It was 1959. The DuPont plant had just opened in Tecumseh.
And Virginia Williams and some fellow wives of DuPont workers were convinced they would teach the nasty Kansas soil a thing or two.
“We didn’t know you could grow in Kansas,” Williams says. “It was nothing but a dust bowl in all the books we read.”
They proved those history books wrong.
And 50 years later, the organization they founded — the Green Thumb Garden Club — is still going.
The group will celebrate its five-decade tenure with a dinner and time to reminisce Saturday. They’ll talk about the countless flower arrangements, gardening tips and laughs they’ve shared through the years.
“It’s like a family,” says member Ruth Sleeper. “We know everybody’s kids and grandkids.”
What started as a club of 25 young women has dwindled to around 17. Though the group has aged, it has welcomed some new younger members. Williams is the lone founding member still involved.
The club meets once a month in a member’s home to discuss various gardening topics. It once held monthly flower shows, but those have dwindled down to a couple times a year.
It also has performed many service projects, including planting flowers around town, placing identification labels on plants and trees at the Prairie Park Nature Center and donating money raised through a yearly plant sale to plant-friendly charities.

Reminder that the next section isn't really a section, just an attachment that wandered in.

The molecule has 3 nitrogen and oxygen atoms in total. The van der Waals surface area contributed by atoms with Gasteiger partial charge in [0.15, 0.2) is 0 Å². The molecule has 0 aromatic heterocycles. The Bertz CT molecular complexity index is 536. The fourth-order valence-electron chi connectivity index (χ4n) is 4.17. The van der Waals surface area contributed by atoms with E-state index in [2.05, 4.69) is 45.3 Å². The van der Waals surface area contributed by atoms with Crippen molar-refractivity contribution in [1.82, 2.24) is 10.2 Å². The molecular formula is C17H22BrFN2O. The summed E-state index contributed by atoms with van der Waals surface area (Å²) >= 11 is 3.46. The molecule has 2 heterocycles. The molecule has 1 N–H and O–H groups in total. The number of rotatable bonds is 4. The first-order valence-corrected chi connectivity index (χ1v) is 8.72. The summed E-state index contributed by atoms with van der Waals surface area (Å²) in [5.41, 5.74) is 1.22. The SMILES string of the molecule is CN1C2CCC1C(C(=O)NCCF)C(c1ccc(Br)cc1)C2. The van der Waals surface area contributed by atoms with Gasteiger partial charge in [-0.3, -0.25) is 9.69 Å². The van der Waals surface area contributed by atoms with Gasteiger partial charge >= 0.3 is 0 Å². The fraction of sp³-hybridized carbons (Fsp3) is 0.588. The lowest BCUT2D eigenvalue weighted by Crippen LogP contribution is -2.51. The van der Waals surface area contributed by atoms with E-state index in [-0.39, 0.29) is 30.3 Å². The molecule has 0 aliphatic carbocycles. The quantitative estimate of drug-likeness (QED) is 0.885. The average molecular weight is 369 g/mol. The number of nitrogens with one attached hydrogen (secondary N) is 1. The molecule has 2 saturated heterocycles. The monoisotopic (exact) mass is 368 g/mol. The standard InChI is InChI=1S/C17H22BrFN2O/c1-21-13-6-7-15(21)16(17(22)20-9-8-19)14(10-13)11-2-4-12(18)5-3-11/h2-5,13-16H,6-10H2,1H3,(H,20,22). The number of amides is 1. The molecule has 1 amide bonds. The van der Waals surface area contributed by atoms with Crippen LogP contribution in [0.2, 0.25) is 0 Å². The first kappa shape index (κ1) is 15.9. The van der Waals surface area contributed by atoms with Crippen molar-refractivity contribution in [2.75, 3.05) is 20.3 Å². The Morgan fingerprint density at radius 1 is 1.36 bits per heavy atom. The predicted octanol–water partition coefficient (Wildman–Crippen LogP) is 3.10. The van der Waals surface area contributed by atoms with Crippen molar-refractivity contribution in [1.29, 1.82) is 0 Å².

Members also keep yearly scrapbooks — a requirement to be affiliated with the Kansas Associated Garden Clubs Inc.
All the while, they make and keep good friends.
It’s a Monday morning, and a few of the members have gathered to chat about their group.
“Ruth takes all the money from the fair,” Williams says, referring to Sleeper’s winning floral arrangements winning premiums.
“Only because nobody else enters,” Sleeper shoots back.
These are ladies who love gardening and floral arranging, paying attention to such details as how the flowers curve within an arrangement.
“Young people are so busy with kids and hobbies,” says member Phyllis Ogburn. “They don’t have time to garden.”
Sleeper interjects another culprit: “Who’s that lady? The one who just cuts flowers and sticks them in a vase?”
“Martha Stewart is ruining all of it,” Sleeper says.
“We follow the principles of art,” Williams explains. “Lines, color, space.”
It’s clear that for a hobby that’s a lot of work, they have a lot of fun talking about it.
That makes celebrating 50 years a little bittersweet, as they wonder about the group’s future. Other garden clubs have disappeared in recent years.
“It’s really kind of sad we’ve almost dissolved,” Ogburn says.
But that’s not happening yet — not as long as these ladies love gardening.
Williams describes her love of the hobby this way: “It’s almost as good as eating potato chips.”